Let me ask you a question: Are you a feminist? (Shake your head yes or no.)
Okay, so when you heard the word feminist, what did you think of?
Angry lesbians who don’t wear bras?
Spiteful women who hate men?
Crazy females who believe women are superior to men and deserve special treatment?
Well, if that is the case, I would have a hard time convincing you that, in fact, YOU are a feminist. But thankfully my job is much easier because despite popular belief, feminism does not embody any of these statements. Are you shocked? Here, let me ask you another question: Do you believe men and women should have equal rights and opportunities socially, politically, and economically? Think about that statement. It would be difficult to find anyone who would say no to that question, right?
Why Feminism is for Everyone
Then I have good news for you, my friends – you are a feminist. And that is a good thing. And you should be proud of that. Let me explain why men, women, boys, and girls need feminism.
I can’t tell you how many times I’ve heard people say to my face, ‘Oh you’re one of those feminists…’ or give me a snide look and an eye roll when they hear that I kept my own name after marriage. With how many negative comments I have gotten to my face, I can only imagine the things that go on behind my back. I mean truly, people label me a feminist and act as if I torture puppies and support gang violence in my spare time. I don’t have time for any of that – I have other hobbies. However, I believe that criticizing others is no way to change the misconception of the term; instead, I choose to educate others.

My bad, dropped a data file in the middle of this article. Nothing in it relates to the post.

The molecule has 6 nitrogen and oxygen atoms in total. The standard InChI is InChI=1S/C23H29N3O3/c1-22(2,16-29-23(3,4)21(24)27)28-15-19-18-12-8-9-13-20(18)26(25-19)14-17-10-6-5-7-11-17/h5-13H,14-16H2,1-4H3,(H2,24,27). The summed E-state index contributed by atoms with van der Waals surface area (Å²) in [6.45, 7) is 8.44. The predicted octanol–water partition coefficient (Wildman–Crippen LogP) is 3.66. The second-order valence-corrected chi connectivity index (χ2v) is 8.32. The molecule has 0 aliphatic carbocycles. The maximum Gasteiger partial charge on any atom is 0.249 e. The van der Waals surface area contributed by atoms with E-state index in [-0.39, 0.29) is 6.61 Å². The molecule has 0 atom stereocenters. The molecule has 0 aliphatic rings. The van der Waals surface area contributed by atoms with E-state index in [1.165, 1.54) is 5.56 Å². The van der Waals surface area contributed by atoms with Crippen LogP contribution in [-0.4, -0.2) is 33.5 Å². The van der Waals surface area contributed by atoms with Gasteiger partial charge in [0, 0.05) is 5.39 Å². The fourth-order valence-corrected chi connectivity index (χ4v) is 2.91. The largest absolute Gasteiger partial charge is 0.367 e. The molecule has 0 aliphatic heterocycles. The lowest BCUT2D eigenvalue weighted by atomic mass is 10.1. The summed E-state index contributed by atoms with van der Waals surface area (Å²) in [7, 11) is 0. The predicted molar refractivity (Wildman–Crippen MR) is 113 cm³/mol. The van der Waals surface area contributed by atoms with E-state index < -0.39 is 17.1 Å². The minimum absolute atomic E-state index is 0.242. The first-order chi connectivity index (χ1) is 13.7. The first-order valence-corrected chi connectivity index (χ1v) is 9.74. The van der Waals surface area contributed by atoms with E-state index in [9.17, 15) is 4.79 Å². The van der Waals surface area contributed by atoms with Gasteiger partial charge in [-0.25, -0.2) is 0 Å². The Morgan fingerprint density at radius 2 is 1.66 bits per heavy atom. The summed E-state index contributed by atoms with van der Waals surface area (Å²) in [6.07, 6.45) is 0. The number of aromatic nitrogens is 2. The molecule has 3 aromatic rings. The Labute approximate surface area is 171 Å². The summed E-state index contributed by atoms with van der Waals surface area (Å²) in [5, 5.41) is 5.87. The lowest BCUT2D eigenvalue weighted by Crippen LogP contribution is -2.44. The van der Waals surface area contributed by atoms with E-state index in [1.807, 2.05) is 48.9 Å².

Remember those images of crazed, man-hating women I referred to before? Unfortunately, the people who seem to catch the attention of the news make the public believe that they are true feminists, but this is simply not the case. Extreme versions of any movement do not reflect the true values and nature of the group. So if you have negative perceptions of what it means to be feminist, think back to the definition of the term: believing that men and women should have equal rights and opportunities socially, politically, and economically. Are you still with me? Good! Say it with me now: Radical feminism is NOT FEMINISM.
I’m all for women’s rights but…
I have to inwardly chuckle when people tell me that they’re all for women’s rights, and of course they support men and women socially, politically, and economically, but they are NOT feminist. That would be the same as this conversation:
Bob: Lindsay, what do you do for a living?
Lindsay: I facilitate a learning environment for 17-18-year-old students in which we read and analyze British literature, write literary analysis essays, and practice formal discussions.
Bob: Oh, so you’re a high school English teacher?
Lindsay: Goodness no, I wouldn’t call myself that!
Listen, I’m telling this all to you in the spirit of education because I have faith in you; I have faith in your ability to rise above your past pre-conceived notions of the word feminist; I have faith that you are smarter and stronger than whatever awkward feelings you have about the erroneous definition society has painted for you. I have faith that you will learn something new, confidently say you support feminism, and spread awareness of this true meaning.